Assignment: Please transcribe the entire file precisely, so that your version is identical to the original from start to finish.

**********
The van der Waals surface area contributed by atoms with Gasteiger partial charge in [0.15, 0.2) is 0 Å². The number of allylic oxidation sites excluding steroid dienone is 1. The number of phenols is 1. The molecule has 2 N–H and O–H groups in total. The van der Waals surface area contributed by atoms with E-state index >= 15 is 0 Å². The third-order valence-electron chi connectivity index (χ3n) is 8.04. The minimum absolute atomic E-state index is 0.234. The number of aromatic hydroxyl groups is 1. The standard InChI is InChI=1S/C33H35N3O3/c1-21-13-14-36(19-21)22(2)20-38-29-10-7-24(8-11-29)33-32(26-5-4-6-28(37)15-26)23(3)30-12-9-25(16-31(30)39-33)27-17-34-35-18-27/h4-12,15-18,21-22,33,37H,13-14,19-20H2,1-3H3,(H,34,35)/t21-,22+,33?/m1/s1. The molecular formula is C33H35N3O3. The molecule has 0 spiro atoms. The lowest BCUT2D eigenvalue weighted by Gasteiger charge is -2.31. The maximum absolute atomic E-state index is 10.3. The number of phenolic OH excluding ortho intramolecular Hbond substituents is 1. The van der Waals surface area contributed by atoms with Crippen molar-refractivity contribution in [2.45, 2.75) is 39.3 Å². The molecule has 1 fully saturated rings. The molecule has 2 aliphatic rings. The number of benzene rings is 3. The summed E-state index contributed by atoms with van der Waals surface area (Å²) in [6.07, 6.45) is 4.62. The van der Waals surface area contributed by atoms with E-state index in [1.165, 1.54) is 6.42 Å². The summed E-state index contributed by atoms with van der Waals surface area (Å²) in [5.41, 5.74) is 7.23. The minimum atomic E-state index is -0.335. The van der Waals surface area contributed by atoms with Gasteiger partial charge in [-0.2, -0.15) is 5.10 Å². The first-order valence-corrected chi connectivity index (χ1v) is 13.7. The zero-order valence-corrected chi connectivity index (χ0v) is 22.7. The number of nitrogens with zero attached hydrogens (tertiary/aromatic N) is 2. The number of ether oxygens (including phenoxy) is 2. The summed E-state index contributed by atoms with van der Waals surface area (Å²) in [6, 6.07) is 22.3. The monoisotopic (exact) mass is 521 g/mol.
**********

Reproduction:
The van der Waals surface area contributed by atoms with Gasteiger partial charge in [0.15, 0.2) is 0 Å². The number of allylic oxidation sites excluding steroid dienone is 1. The number of phenols is 1. The molecule has 2 N–H and O–H groups in total. The van der Waals surface area contributed by atoms with E-state index >= 15 is 0 Å². The third-order valence-electron chi connectivity index (χ3n) is 8.04. The minimum absolute atomic E-state index is 0.234. The number of aromatic hydroxyl groups is 1. The standard InChI is InChI=1S/C33H35N3O3/c1-21-13-14-36(19-21)22(2)20-38-29-10-7-24(8-11-29)33-32(26-5-4-6-28(37)15-26)23(3)30-12-9-25(16-31(30)39-33)27-17-34-35-18-27/h4-12,15-18,21-22,33,37H,13-14,19-20H2,1-3H3,(H,34,35)/t21-,22+,33?/m1/s1. The molecular formula is C33H35N3O3. The molecule has 0 spiro atoms. The lowest BCUT2D eigenvalue weighted by Gasteiger charge is -2.31. The maximum absolute atomic E-state index is 10.3. The number of phenolic OH excluding ortho intramolecular Hbond substituents is 1. The van der Waals surface area contributed by atoms with Crippen molar-refractivity contribution in [2.45, 2.75) is 39.3 Å². The molecule has 1 fully saturated rings. The molecule has 2 aliphatic rings. The number of benzene rings is 3. The summed E-state index contributed by atoms with van der Waals surface area (Å²) in [6.07, 6.45) is 4.62. The van der Waals surface area contributed by atoms with E-state index in [1.165, 1.54) is 6.42 Å². The summed E-state index contributed by atoms with van der Waals surface area (Å²) in [5.41, 5.74) is 7.23. The minimum atomic E-state index is -0.335. The van der Waals surface area contributed by atoms with Gasteiger partial charge in [-0.2, -0.15) is 5.10 Å². The first-order valence-corrected chi connectivity index (χ1v) is 13.7. The zero-order valence-corrected chi connectivity index (χ0v) is 22.7. The number of nitrogens with zero attached hydrogens (tertiary/aromatic N) is 2. The number of ether oxygens (including phenoxy) is 2. The summed E-state index contributed by atoms with van der Waals surface area (Å²) in [6, 6.07) is 22.3. The monoisotopic (exact) mass is 521 g/mol.